We should probably wait to make a prediction but this is Delaware and the outcome is easy to surmise. This is a traditional battle between the rights of the board in Section 141 and shareholders in 109(b). The Company argues that the bylaw interferes with the board's authority to manage; shareholders allege that the bylaw addresses the election of directors and is an appropriate subject for a bylaw (whether by shareholders or the board). In the absence of controlling authority, the Court could come out any way it wants. Moreover, the fact that payments were capped (to what was paid for the Company's solicitation) and applied only if a shareholder director won (eliminating any real concern that this would result in marginal contests of no value to the Company), much of the concern over the limits on the board's discretion is theoretical and misplaced.
Having said that, the Delaware Supreme Court will agree with CA and find the bylaw a violation of state law or as improper interference in the role of the board. This can be predicted based upon the race to the bottom. The race to the bottom predicts that states will alter their law to attract (or retain) companies. As discussed in my piece, The Irrelevance of State Corporate Law, companies will not alter their state of incorporation because of every change in state corporate law. That Delaware now permits virtual shareholder meetings will likely not cause companies to reincorporate in the state.
Because it is the board that must decide to reincorporate in the first instance, companies will change their state of incorporation if the law becomes more favorable to management in a significant way. What kind of changes does management want? Those that increase the board's discretion (and reduce the authority of shareholders), that decrease the risk of officer/director liability (waiver of liability provisions the best recent example, these are discussed at length in my piece, Opting only In: Contractarians, Waiver of Liability Provisions and the Race to the Bottom), and those that increase the likelihood of job preservation (broad discretion to use anti-takeover devices the best example).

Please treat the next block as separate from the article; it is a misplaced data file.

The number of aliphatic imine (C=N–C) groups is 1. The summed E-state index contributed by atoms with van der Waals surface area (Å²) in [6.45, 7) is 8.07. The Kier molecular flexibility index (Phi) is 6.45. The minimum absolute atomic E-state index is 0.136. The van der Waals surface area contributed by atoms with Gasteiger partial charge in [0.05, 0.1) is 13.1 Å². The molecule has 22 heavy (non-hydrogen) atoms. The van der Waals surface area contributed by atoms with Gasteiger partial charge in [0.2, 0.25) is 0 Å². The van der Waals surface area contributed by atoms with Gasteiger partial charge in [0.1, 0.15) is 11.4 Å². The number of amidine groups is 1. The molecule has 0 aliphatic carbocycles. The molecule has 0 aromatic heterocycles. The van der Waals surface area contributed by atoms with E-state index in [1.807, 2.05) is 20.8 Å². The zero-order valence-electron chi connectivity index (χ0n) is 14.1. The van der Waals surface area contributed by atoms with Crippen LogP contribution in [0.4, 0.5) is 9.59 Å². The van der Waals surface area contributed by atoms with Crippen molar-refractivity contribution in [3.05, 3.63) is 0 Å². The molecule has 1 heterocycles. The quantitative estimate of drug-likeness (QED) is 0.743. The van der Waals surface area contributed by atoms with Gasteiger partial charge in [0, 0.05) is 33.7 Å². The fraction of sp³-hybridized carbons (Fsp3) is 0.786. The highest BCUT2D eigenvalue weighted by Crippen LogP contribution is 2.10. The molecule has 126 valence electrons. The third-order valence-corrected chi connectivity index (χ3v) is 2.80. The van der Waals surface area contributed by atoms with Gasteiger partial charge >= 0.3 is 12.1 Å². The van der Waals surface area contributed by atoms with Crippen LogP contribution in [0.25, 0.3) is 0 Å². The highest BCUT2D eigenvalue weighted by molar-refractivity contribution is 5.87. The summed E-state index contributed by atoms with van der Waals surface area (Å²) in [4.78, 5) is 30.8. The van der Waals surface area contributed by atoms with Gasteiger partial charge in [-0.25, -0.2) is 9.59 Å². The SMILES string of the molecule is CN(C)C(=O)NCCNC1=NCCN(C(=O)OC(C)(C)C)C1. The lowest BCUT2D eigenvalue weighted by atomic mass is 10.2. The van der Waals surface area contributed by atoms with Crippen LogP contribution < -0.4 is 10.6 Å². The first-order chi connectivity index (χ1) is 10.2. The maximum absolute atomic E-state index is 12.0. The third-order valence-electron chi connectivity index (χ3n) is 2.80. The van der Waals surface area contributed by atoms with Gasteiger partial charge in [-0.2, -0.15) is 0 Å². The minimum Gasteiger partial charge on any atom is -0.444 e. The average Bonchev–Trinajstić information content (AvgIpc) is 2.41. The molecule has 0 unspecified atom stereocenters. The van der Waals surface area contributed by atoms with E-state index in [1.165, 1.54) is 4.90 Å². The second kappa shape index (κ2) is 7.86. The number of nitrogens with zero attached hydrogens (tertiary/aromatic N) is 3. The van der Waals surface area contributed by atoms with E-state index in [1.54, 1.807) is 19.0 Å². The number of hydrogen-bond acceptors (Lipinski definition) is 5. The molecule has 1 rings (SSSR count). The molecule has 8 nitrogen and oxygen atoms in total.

This bylaw threatens job retention. If the Delaware court allows it to go forward, it will become a model for shareholder proposals under Rule 14a-8 (and, depending upon the reasoning, a multitude of variations may arise, some of which would not require that the dissident director win before repayment would occur). Other states may take a contrary position, concluding that it violates state law. Would a board consider reincorporating in another state to get law that would allow for the exclusion of this type of proposal? Possibly. In other words, the Delaware Supreme Court cannot let this bylaw stand without the threat that some companies may choose to go elsewhere. This the Court will not do.
It is remotely possible that the Supreme Court will find a middle ground, coming up with a factual dispute that makes the issue something that cannot be resolved, leaving the parties exactly where they were before the SEC certified the question. For example, it may well be the case that the limits on board discretion are less meaningful in large publicly traded companies. Alternatively, if it finds for AFSCME, it may do so on extremely narrow grounds. Thus, it could limit its finding to proposals where the repayment is contingent upon the dissident director winning, an occurrence that will be rare and, therefore, unlikely to encourage a significant number of additional contests. But these are unlikely. Look for the Court to rule the bylaw invalid for failing to provide the board with any discretion to exercise its fiduciary obligations.